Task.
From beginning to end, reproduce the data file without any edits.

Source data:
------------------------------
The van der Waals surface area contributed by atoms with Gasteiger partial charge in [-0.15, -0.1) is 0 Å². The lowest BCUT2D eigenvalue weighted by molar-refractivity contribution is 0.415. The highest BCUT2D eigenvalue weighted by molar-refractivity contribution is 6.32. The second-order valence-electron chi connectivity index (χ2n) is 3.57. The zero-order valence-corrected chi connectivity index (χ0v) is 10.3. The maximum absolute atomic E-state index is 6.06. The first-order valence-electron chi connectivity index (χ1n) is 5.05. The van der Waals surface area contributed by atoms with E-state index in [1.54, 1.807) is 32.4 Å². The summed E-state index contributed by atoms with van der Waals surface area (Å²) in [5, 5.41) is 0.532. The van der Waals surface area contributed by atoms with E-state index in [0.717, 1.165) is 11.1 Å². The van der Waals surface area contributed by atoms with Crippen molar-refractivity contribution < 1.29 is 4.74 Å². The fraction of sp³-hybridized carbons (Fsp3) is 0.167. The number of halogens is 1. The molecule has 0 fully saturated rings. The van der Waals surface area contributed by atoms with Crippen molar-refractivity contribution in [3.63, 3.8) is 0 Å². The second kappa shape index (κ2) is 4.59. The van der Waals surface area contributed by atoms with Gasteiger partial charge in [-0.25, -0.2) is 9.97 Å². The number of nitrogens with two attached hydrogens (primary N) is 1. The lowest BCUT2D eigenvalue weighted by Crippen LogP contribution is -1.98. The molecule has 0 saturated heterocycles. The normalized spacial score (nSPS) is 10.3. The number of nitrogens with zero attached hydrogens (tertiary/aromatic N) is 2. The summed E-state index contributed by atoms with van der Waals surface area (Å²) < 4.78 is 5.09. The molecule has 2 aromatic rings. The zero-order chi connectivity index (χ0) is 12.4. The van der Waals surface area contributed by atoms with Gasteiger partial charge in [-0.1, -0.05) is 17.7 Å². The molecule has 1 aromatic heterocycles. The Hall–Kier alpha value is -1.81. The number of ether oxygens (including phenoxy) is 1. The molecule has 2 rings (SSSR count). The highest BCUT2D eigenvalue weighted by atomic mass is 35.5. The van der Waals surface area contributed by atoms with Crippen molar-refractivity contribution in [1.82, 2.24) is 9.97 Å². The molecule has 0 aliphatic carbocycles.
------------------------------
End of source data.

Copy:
The van der Waals surface area contributed by atoms with Gasteiger partial charge in [-0.15, -0.1) is 0 Å². The lowest BCUT2D eigenvalue weighted by molar-refractivity contribution is 0.415. The highest BCUT2D eigenvalue weighted by molar-refractivity contribution is 6.32. The second-order valence-electron chi connectivity index (χ2n) is 3.57. The zero-order valence-corrected chi connectivity index (χ0v) is 10.3. The maximum absolute atomic E-state index is 6.06. The first-order valence-electron chi connectivity index (χ1n) is 5.05. The van der Waals surface area contributed by atoms with E-state index in [1.54, 1.807) is 32.4 Å². The summed E-state index contributed by atoms with van der Waals surface area (Å²) in [5, 5.41) is 0.532. The van der Waals surface area contributed by atoms with E-state index in [0.717, 1.165) is 11.1 Å². The van der Waals surface area contributed by atoms with Crippen molar-refractivity contribution < 1.29 is 4.74 Å². The fraction of sp³-hybridized carbons (Fsp3) is 0.167. The number of halogens is 1. The molecule has 0 fully saturated rings. The van der Waals surface area contributed by atoms with Crippen molar-refractivity contribution in [3.63, 3.8) is 0 Å². The second kappa shape index (κ2) is 4.59. The van der Waals surface area contributed by atoms with Gasteiger partial charge in [-0.25, -0.2) is 9.97 Å². The number of nitrogens with two attached hydrogens (primary N) is 1. The lowest BCUT2D eigenvalue weighted by Crippen LogP contribution is -1.98. The molecule has 0 saturated heterocycles. The normalized spacial score (nSPS) is 10.3. The number of nitrogens with zero attached hydrogens (tertiary/aromatic N) is 2. The summed E-state index contributed by atoms with van der Waals surface area (Å²) < 4.78 is 5.09. The molecule has 2 aromatic rings. The zero-order chi connectivity index (χ0) is 12.4. The van der Waals surface area contributed by atoms with Gasteiger partial charge in [-0.1, -0.05) is 17.7 Å². The molecule has 1 aromatic heterocycles. The Hall–Kier alpha value is -1.81. The number of ether oxygens (including phenoxy) is 1. The molecule has 2 rings (SSSR count). The highest BCUT2D eigenvalue weighted by atomic mass is 35.5. The van der Waals surface area contributed by atoms with Crippen molar-refractivity contribution in [1.82, 2.24) is 9.97 Å². The molecule has 0 aliphatic carbocycles.